Conduct a review of CASP program mechanics, mathematics and resource allocation methods, and compare them to computer tools available in the Coast Guard and elsewhere. Evaluate CASP program mechanics and resource allocation techniques for effectiveness and efficiency. Develop improved modules which will maximize effective interaction with environmental data fusion methods and search theory updates developed in the 1012.3.8 (Ocean Current Data Blending) and 1012.6.5 (Review Search Theory) project elements. Review and improve the compatibility of the CANSARP system and the CASP system.
Develop a state-of-the-art air deployable Self-Locating DMB (SLDMB) for use by CG search units which makes use of satellite navigation and communications. Develop data handling and analysis techniques for the SLDMB. Continue testing of buoy drift characteristics. Complete air-drop certification testing in support of OPS testing scheduled under 1012.3.8.
Complete the study of the effect of wind (leeway) on survival suits or immersion suits. Revise and publish a report on survival suit leeway research conducted by Florida Atlantic University and the Office of Naval Research.
Develop techniques for the fusion or blending of ocean current data from multiple sources. Techniques and models have been identified for conducting this blending and a preliminary test was conducted in June 1996. Test region(s) will be identified in the Georges Bank region that contain diverse oceanic regimes. Three surface-truthed field tests will be conducted during calender year 1997 to validate and refine these techniques. During these tests, SLDMBs will be deployed to simulate search object motion and provide ocean surface current data to the data blending software. Identify government agency sources for providing improved ocean surface currents based upon tested data fusion and blending techniques.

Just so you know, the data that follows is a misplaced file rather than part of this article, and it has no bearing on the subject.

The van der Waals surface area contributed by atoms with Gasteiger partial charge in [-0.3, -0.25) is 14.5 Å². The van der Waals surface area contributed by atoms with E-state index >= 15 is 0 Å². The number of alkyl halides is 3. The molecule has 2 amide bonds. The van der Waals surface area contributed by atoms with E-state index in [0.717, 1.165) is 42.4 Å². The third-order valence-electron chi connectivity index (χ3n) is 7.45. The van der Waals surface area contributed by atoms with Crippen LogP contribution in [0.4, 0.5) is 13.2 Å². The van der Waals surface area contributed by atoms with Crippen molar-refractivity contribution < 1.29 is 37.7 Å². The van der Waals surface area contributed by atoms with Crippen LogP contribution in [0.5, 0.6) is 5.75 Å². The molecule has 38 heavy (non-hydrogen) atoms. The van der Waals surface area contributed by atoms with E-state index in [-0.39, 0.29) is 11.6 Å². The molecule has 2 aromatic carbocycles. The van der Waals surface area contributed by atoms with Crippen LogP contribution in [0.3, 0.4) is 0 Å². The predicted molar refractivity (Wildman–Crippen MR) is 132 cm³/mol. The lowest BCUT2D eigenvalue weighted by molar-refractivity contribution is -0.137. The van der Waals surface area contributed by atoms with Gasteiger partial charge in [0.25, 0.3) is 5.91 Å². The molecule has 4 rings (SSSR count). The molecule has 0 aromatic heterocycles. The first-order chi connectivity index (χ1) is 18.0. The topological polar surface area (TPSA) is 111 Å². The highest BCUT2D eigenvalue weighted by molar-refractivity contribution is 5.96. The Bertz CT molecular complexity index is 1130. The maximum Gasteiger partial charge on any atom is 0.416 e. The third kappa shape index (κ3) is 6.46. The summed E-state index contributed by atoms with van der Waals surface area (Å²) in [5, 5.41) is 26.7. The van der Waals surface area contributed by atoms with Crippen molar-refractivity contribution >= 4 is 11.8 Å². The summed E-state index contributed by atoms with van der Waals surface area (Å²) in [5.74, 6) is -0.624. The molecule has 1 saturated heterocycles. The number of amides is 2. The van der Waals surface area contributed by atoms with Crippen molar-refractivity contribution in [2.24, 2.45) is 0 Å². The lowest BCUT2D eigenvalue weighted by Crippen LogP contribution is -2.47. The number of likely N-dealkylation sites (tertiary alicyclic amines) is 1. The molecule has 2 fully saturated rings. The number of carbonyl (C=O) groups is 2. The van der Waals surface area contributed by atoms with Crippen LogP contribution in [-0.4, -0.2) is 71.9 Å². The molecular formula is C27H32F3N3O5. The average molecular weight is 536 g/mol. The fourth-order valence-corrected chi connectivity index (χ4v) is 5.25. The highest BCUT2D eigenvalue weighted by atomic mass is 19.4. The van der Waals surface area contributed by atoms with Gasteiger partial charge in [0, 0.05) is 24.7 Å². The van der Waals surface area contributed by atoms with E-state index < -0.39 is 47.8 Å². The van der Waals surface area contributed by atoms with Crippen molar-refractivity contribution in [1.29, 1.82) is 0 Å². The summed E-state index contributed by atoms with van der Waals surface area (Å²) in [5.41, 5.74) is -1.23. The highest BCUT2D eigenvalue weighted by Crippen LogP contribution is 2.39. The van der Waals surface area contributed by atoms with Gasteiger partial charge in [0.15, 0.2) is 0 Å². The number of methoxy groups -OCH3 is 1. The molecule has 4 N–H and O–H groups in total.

Examine the availability and quality of images acquired from satellites using a synthetic aperture radar sensor. Data from other satellite based active microwave sensors will also be evaluated. A synthetic aperture radar is currently flying on the ERS-1 and the RADARSAT which was launched in November 1995. Identify and address problems of acquiring and processing radar images. Develop techniques for deriving surface currents, surface winds, sea state, and other features of CG interest from the images in concert with OPS testing being conducted under 1012.3.8. Cooperation with the Canadian Coast Guard is anticipated.
Develop a taxonomy for all leeway target classifications. Set the priorities of the leeway targets to be studied. Develop leeway tables for medium and large search objects under moderate to severe environmental conditions. Develop and validate a generalized model for leeway. Use the collected field data to verify the leeway model.
Determine leeway factors for small SAR craft on the open ocean during periods of severe weather when winds are in excess of 20 knots. The severe weather, open ocean leeway has been conducted jointly and in cooperation with the Canadian Coast Guard. New technologies of positioning, current measurement, and wind measurement will make more accurate and reliable leeway measurements possible.
Determine the Night Vision Goggle (NVG) detection performance of the HH-65 aircraft relative to the HH-3 and HH-60J. Formulate NVG search planning guidance and sweep widths for this platform for a representative range of targets and environmental conditions. Evaluate a prototype, full-scale onboard laser illumination device that may enhance NVG detection performance. Continue evaluating the impact of search unit illumination and alternative night vision technologies on night SAR mission detection performance.
Conduct an evaluation of current search theory based on case studies. Conduct an exhaustive review of search theory literature and current research. Develop a set of recommendations for the validation, improvement, and expansion of the current Coast Guard search theory that will account for recent developments in theory and sensors. Provide for better mathematical representation of electronic and multi-sensor searches within the Coast Guard's search planning methodology.
August 08, 1997 update